Fear of flying takes on a whole new meaning when you’re a special needs parent; every bit of information, assurance, insight and good old consideration helps. Listen up, American Airlines.

From my other blog:

A cool way to describe kids with special needs

Good Night Moon: Special Needs Edition

Then I took my eyes off him, and it was OK


Image of plane in sky via Shutterstock

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A Brief History of Autism: The Infographic

According to the CDC, 1 in 68 kids now have autism. The Pacific Child & Family Associates offered the exclusive infographic below, which shows a timeline of autism spectrum disorder.

If your child, or someone you know has autism, learn more about the history of autism spectrum disorder, common myths about autism, and therapy and treatment options.

Early Signs of Autism
Early Signs of Autism
Early Signs of Autism

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Happiness Hit Of The Week: Community Buys Van For Boy With Special Needs

Angelique Bedwell, a single mom, used to have an SUV that she used to transport her 13-year-old, Jason, who has cerebral palsy. Then it got stolen from their apartment complex in Grand Prairie, Texas. When police found it a day later, it had been stripped.

After a local TV station aired her story, strangers chipped in to buy a new van—within a day. The money she’d been spending to pay off the SUV now goes toward bills and food.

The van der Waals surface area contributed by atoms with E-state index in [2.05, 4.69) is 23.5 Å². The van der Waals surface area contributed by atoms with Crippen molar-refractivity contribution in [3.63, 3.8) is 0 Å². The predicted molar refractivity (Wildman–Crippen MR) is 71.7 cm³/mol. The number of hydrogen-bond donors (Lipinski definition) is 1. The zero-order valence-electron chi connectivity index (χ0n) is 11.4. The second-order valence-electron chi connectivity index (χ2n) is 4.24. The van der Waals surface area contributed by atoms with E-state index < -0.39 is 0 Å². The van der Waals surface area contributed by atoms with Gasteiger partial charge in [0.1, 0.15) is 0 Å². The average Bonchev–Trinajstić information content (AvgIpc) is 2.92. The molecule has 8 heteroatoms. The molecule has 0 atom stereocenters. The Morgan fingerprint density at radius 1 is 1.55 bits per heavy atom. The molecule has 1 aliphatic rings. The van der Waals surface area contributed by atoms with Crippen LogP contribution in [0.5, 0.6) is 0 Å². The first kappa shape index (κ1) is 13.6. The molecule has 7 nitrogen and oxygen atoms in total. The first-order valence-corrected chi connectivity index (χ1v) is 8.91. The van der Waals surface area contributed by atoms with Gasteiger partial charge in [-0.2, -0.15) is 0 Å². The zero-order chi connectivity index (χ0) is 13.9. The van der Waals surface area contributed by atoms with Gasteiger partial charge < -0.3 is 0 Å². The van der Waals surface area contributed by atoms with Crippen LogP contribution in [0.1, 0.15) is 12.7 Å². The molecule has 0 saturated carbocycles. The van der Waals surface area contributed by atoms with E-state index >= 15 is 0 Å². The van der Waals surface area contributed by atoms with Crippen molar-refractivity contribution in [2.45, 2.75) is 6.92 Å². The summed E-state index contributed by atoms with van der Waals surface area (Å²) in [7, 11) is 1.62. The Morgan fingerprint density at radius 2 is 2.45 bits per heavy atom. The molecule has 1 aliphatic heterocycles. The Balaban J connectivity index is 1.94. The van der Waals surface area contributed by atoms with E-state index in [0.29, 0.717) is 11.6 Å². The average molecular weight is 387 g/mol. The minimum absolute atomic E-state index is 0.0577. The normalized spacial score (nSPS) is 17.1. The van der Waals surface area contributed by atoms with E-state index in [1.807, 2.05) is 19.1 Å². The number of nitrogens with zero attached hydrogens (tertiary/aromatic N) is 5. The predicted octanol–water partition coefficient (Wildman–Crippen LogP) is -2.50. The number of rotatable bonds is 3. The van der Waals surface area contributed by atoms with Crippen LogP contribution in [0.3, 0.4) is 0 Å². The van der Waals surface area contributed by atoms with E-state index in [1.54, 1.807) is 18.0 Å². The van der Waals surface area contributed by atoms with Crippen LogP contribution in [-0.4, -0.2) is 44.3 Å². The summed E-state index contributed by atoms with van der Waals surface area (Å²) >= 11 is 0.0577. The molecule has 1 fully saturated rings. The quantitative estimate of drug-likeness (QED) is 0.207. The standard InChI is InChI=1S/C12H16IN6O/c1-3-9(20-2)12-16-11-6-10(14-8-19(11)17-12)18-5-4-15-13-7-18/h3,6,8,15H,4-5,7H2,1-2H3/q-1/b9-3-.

This is the kind of thing that reaffirms your faith in humanity.

From my other blog:

Goodnight Moon: Special Needs Edition

Raising kids with special needs: Why it’s good I didn’t know then what I know now

Then I took my eyes off him, and it was OK

Cerebral Palsy: Challenges and Triumphs
Cerebral Palsy: Challenges and Triumphs
Cerebral Palsy: Challenges and Triumphs

Photo: NBC video screen grab

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6 Things I Learned When I Made A Friend With Down Syndrome

At first, writer Judy McFarlane didn’t know what to make of a friend’s request to help a young woman who wanted to write. “Her name is Grace, she’s 23, and she has Down syndrome,” her friend said. “Would you meet her for an hour or so and help her get started?”

This was in 2005 and, recalls Judy, “My immediate reaction was negative. I’d never met anyone with an intellectual disability. How could someone with Down syndrome think about writing? How would we talk about writing? Or talk at all? What if she became frustrated, upset, even agitated? But Grace had said out loud, I want to write. The words I hadn’t been able to say when I was her age. She’s braver than you were, I told myself. And so, with much hesitation and fear, I went to meet Grace.”